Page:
In relation to disability, if no data is available it must be based on reputable actuarial or medical advice or opinion (Section 48 of the HRA) Cannot refuse to insure people because of any of the grounds in the act can offer policies on different terms and conditions in relation to sex, disability and age often by difference in premiums, relying on exclusion clauses or restricting coverage of pre-existing conditions Defining cover Exclusion clauses that apply to all policy holders are generally not unlawful define cover everyone runs the risk of developing an excluded condition in the future

Pre-existing conditions may be justified as no refusal to insure assessment should take into account an individuals circumstances Justifying different treatment Should comprise both quantitative and qualitative aspects Relevant local experience must be taken into account Credibility of data Where no data satisfied no data available satisfied it is reasonable to rely on advice or opinion Underwriting manuals; must ensure up to date and reasonable, consider local conditions

Medical advice or opinion Must be relevant to applicants disability Include information from persons medical practitioner with consent May be appropriate to seek advice of a specialist in some cases mental illness for example Any justification must be documented Mental Disability Cover should be available for mental disability on the same terms and conditions as other forms of disability Underwriters should assess in same way Reputable medical, psychiatric and actuarial advice Assessed on individual basis taking into account treatment and who treated the applicant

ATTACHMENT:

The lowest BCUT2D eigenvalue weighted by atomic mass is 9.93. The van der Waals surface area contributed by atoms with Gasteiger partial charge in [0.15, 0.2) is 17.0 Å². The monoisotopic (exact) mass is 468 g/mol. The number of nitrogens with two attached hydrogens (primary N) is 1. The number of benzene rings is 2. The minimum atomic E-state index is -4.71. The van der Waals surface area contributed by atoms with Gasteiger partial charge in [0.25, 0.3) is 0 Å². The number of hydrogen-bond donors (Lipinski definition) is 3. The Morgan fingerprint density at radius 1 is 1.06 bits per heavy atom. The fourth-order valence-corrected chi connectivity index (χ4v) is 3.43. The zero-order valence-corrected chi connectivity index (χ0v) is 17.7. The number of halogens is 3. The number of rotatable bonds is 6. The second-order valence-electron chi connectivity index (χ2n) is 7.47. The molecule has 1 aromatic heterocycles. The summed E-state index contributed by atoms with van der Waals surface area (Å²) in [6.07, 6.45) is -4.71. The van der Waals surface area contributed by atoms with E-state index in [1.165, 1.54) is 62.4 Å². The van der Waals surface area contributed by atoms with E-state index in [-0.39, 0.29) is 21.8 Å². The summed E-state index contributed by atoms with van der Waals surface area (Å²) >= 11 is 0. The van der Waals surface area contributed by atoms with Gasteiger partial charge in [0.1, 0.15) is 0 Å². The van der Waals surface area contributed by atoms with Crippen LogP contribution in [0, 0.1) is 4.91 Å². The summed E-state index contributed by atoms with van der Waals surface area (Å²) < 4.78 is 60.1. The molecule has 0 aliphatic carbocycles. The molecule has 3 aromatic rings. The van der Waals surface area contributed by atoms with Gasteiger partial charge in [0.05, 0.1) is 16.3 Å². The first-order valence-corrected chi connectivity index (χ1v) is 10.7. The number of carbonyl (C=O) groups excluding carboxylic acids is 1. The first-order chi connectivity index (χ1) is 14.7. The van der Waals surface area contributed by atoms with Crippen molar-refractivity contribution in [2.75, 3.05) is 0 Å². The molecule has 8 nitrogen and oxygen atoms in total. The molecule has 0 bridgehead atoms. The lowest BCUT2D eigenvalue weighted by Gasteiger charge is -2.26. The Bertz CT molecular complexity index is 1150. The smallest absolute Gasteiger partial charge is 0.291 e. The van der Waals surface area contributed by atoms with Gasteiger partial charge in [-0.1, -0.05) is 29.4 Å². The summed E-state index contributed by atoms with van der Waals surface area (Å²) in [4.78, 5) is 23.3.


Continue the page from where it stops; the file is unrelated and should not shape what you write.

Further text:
Any increased premium or imposition of an exclusion clause must be justified in same way and to same standard as for physical disability Reinsurance Exempt from the Human Rights Act Dealing with companies not individuals The requirement to always offer cover does not apply in international markets Reinsurers based offshore Insurance complaints Particularly on grounds of age and disability (mental health) Age complaints generally about higher premiums for travel or income protection Disability (mental health complaints) generally relate to situations where insurance is declined outright

Legality of exclusion clauses Grounds of complaints relating to insurance 10 9 8 7 6 5 4 3 2 1 0 Ag e Se

x S ua ex rie lO io at t n n D

bi a is y lit (P l ca i s hy ) D

ab is ty ili l ta n e (M ) l ita r a M

us at t S er th O Some examples A complains that his travel insurance cost more because of his age (over 65), as the online application process won't recognise applications by people aged more than 65yrs, forcing them to apply by phone, and so losing the significant online booking discount. B has multiple sclerosis. He is having difficulties in negotiating life insurance with his insurance company.

Feels he is being discriminated against because MS does not shorten a sufferer's expected life-span. X complains about the companys Income Protection Insurance group scheme not being available when people turn 65 and keep working Y complains his health and life cover insurance policy does not cover intersex people (Klinefelter's syndrome) and genetic discrimination. Broader Human Rights considerations United Nations Guiding Principles on Business and Human Rights 3 pillars: Protect, Respect and Remedy OECD Guidelines Complaints to National Contact Point regarding insurance companies

Thank you!